March is Disabilities Awareness Month. Sarah Poisson Osiro, a leader of the Disability Student Union and third-year student here at Goshen, said that this month is important to her “because it is a month [when] people with different learning styles can teach others that there are different ways to learn.”

Osiro finds that working in groups helps her a lot. While she finds memorization and reading difficult, group discussion comes naturally to her.

She said, “if I work with others, the sky is the limit for me.”

Many are quick to group all people with learning disabilities together. For the most part, this happens because people don’t understand that different disabilities call for different accommodations.

Morgan Owens, junior and another DSU leader, noted that having extra time on tests helps her to succeed academically. For first-year Mary Seeck, whose disability is physical, “It helps for me to take my tests outside the classroom when I have a pain flare-up and it is hard for me to concentrate.”

First-year Eliana Neufeld Basinger also cautioned against stereotyping, noting that students with learning disabilities don’t necessarily struggle with all academics.

She said “the same person can be disabled in one way and extraordinarily gifted in other ways.”

Neufeld Basinger, whose learning disability affects her organization, work efficiency and ability to do math, has an exceptional capacity for reading comprehension.

According to Osiro, it is important to avoid alienating people because of their disabilities.

“There are barriers that affect how certain individuals learn. These barriers can cause people with a disability to become stronger as individuals or can cause them to retract and have low self-esteem,” said Osiro.

Reactions and lack of support from peers can contribute to this low self-esteem.

The lack of support, as Osiro notes, is a form of discrimination that is often overlooked.

Osiro said, “In all my classes we hear about discrimination, but I often do not hear people bring up people with disabilities.”

Yet, when students feel comfortable claiming their disabilities and seeking the accommodations they need, success is absolutely possible, even in areas of difficulty.

“I struggled and almost failed school my first semester because I was not sure who to ask help from,” Osiro said.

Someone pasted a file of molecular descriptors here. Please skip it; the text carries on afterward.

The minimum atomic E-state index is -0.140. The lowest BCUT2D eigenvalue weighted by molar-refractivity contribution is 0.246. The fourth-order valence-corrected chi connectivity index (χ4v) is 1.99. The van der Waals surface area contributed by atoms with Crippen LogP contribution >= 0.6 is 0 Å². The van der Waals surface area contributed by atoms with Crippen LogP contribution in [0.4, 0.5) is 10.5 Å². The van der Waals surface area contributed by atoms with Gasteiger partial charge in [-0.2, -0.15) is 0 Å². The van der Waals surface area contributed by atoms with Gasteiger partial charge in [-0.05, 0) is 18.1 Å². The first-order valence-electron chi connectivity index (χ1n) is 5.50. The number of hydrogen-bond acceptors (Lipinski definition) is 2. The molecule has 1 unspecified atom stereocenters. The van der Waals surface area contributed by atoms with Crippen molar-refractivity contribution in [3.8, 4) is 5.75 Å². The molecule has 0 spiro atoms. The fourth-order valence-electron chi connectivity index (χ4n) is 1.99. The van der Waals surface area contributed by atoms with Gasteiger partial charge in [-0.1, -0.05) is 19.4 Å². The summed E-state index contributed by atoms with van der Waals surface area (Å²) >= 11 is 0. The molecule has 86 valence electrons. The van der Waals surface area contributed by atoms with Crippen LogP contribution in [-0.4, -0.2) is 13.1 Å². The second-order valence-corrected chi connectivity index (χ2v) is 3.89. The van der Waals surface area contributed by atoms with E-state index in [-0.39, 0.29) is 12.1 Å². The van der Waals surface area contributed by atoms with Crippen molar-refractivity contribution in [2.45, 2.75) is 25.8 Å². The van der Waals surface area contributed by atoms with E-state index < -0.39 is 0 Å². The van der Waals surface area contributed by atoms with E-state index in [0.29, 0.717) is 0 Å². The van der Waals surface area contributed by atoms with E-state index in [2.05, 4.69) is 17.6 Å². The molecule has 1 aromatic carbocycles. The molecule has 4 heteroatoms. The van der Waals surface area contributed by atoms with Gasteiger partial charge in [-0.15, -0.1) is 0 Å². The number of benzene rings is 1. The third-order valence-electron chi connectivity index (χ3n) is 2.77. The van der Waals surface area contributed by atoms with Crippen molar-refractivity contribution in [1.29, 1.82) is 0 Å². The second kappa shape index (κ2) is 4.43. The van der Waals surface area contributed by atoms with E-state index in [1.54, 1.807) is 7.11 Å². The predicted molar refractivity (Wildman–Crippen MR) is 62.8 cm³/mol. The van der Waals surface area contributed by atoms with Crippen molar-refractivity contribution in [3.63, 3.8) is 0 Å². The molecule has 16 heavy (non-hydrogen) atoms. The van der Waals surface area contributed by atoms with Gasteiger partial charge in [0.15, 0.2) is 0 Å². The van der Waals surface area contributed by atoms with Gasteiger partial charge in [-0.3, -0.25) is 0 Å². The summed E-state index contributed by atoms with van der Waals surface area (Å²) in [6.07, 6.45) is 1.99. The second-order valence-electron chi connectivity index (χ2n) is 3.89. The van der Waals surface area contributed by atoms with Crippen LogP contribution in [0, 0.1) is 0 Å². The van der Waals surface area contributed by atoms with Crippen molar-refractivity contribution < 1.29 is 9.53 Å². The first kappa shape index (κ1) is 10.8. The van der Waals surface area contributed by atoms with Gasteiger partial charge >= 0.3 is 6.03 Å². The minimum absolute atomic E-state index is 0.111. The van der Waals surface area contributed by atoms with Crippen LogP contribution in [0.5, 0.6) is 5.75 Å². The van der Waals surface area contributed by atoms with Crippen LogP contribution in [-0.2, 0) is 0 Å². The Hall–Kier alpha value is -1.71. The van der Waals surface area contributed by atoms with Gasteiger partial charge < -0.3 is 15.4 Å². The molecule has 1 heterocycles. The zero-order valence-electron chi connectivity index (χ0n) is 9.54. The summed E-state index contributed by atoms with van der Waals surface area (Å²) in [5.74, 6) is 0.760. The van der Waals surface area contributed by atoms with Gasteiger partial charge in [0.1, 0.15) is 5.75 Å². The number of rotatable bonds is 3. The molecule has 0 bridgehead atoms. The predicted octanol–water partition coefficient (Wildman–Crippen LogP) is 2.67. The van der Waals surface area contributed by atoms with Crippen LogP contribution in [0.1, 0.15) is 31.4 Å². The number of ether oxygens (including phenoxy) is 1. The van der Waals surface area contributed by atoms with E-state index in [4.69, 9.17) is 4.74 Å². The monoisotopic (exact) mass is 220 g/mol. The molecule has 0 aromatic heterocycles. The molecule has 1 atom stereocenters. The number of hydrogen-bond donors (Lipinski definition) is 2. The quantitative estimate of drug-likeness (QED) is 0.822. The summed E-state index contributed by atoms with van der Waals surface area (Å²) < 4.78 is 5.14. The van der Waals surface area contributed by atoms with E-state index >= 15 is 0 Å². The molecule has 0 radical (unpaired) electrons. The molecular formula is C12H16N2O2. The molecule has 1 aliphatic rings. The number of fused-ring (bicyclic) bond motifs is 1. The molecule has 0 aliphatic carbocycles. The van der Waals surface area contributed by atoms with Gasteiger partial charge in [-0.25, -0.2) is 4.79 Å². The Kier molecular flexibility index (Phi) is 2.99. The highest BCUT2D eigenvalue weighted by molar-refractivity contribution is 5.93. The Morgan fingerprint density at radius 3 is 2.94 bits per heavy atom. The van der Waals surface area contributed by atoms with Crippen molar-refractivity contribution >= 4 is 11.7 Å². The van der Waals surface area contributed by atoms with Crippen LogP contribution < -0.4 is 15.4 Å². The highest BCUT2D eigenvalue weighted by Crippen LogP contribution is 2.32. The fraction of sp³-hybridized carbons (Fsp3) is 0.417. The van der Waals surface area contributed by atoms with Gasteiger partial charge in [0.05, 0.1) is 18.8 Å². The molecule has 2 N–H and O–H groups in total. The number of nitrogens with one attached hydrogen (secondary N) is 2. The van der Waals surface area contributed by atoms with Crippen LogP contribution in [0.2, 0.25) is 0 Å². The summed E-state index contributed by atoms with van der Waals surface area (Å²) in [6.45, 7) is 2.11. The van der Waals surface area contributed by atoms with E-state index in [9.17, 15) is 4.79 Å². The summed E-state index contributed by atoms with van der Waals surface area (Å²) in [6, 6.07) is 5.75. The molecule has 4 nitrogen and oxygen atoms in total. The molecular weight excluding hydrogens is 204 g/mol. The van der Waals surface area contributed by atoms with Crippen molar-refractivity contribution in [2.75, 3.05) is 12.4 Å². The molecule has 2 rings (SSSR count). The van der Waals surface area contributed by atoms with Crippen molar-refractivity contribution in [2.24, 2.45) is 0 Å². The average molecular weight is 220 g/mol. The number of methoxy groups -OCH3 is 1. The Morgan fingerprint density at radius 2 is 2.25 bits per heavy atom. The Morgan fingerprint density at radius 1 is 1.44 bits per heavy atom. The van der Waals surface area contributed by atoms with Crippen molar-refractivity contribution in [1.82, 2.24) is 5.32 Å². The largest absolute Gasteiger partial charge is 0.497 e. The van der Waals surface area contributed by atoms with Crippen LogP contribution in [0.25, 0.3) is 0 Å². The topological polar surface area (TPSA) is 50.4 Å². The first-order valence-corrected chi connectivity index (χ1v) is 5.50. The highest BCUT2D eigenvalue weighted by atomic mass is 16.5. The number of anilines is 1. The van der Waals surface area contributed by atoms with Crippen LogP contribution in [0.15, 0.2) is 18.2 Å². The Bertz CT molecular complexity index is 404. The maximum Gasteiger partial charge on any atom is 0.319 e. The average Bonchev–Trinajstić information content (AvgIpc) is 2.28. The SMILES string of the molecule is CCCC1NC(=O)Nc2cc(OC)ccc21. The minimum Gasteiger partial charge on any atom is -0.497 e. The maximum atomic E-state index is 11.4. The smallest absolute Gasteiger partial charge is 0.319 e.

The difference came when Osiro discovered Lois Martin and the Academic Resource and Writing Center here at Goshen. Now, Osiro said she has “proven many individuals wrong because now I am a junior at GC getting a degree in social work.”

Martin, the director of the ARWC, is equipped to help students with disabilities succeed. Martin says that for her, “assisting students is enjoyable and rewarding.”

Like Osiro, Owens is very grateful for the support she has received from Martin and Goshen College.

She said, “without these types of services, I know college would be almost impossible for me.”

Neufeld Basinger noted that the support is much better than that which her high school provided. There, her learning disabilities were ignored because she worked hard to keep her grades up. Here, she values the fact that “you don’t need to have bad grades to get help.”

Neufeld Basinger also finds the tutoring services which the ARWC provides to be a valuable resource. She, as someone who has tutored others and also been tutored, said, “to take advantage of the tutoring resources, students don’t need to have a learning disability of any kind. It could be as simple as not having the drive to focus on a certain class.”

Osiro suggests that students who don’t need tutoring themselves ought to help those around them.

“We are no longer in a time period when an individual who has cognitive or physical impairment should have to be last to learn what everyone else in the class is learning,” said Osiro. “If you see one of your classmates is struggling, lift them up by taking the extra few minutes to help them understand what you understand.”

DSU invites the Goshen College community to conclude the month of March with a greater attentiveness to those among us who have the courage to name their disabilities, and in the spirit of a true community of learners, help one another to find the resources, which will lead to success.

Martin said, “every admitted student deserves the opportunity to work toward her or his educational goal at Goshen College.”

Students can get connected and start using disability support services by coming to the Academic Resource & Writing Center on the first floor of the Good Library, by emailing Lois Martin at, or by calling 574-535-7576.